"Funny" business these battery units we're talking about ... I came across some German units from 1955 - https://en.wikipedia.org/wiki/DB_Class_ETA_150 - hundreds were built; lasted 30 years.  I grant you that the GWR (Great Western Railway) network probably has few suitable lines (Marlow shuttle might be one; always change at Bourne End, nice flat run to Marlow) and a special type of stock is really not desirable ...

Except the aspiration of GWR and the local authority to run a half hourly service Maidenhead - Marlow (needs 2 units)
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« Reply #13 on: June 17, 2016, 11:44:21 am »

Can you fit a 387 in the platform at Bourne End?

Have read a suggestion that there isn't really enough dwell time at Maidenhead (or under the wires) to recharge effectively, but counter-intuitively there might be enough time on the juice to make the North Downs line work.

Of course there's perhaps a half-way house whereby you wire to Cookham (and Wargrave on the Henley Branch), then drop the pan. But of course that's would not be cheap - lots of trees to cut back and possibly a couple of bridges to rebuild and it becomes far more attractive to just leave the Turbos in place and make it the problem of the next franchisee.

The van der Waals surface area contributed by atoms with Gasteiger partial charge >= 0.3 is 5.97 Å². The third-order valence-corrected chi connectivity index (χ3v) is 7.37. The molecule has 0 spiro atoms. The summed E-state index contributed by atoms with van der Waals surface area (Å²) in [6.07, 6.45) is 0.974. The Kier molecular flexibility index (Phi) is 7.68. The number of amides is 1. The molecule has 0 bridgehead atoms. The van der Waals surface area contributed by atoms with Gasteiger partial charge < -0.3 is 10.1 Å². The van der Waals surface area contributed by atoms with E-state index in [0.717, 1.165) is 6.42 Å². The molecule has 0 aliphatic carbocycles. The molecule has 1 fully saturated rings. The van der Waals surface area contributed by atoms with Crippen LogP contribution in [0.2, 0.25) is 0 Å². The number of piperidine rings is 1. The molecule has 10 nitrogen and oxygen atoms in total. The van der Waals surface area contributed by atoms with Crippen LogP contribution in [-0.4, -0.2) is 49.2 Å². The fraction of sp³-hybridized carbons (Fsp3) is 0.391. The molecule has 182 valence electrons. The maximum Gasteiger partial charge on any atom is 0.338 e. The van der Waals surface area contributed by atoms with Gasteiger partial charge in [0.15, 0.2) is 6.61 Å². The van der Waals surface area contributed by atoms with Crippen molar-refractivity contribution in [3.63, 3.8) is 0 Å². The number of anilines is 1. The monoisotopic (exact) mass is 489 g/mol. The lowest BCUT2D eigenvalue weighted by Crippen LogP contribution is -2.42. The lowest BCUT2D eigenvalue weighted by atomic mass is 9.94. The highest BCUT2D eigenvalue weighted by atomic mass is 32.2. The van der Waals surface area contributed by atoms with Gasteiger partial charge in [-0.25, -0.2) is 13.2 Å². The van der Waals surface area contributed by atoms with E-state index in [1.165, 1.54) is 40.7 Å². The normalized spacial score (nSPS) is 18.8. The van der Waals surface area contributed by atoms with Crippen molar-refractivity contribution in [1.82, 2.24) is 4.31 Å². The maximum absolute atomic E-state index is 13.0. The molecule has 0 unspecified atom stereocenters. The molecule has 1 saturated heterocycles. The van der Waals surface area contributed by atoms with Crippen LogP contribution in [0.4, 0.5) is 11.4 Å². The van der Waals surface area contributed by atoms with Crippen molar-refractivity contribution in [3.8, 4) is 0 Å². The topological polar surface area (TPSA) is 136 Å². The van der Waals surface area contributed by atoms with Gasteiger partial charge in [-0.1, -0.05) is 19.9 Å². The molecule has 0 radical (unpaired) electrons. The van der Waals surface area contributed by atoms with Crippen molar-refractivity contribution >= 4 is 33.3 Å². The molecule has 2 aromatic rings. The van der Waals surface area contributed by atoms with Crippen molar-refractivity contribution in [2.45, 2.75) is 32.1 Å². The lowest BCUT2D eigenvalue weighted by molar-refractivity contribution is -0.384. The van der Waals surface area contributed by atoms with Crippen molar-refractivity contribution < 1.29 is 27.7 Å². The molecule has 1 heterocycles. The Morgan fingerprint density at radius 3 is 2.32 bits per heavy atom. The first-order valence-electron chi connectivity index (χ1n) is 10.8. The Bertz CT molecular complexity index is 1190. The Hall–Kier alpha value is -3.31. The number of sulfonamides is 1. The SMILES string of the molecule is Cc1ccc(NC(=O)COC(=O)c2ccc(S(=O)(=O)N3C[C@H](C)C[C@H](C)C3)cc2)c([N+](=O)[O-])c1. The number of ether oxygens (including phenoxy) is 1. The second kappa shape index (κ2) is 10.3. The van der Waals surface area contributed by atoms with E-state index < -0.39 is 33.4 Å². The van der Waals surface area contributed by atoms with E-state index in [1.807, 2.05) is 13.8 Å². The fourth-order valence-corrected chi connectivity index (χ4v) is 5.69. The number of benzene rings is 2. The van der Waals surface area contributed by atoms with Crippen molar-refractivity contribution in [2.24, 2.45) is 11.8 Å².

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paul7575
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« Reply #14 on: June 17, 2016, 01:06:32 pm »

A four car unit cannot get onto the Bourne End to Marlow branch via platform 1, the distance from points to buffers is too short.   

The problem isn't really difficulty in electrifying the route, it is that there are no suitably short EMUs (Electric Multiple Unit) that can fit the existing track layout, and a bespoke rolling stock solution is highly unlikely.   

If there was a short AC EMU, then they'd surely electrify.  An AC/battery EMU possibly couldn't fit all the equipment needed in a short train, so doesn't help.

So it is easier to carry on with short DMUs (Diesel Multiple Unit), and kick the rolling stock problem into the long grass.

Paul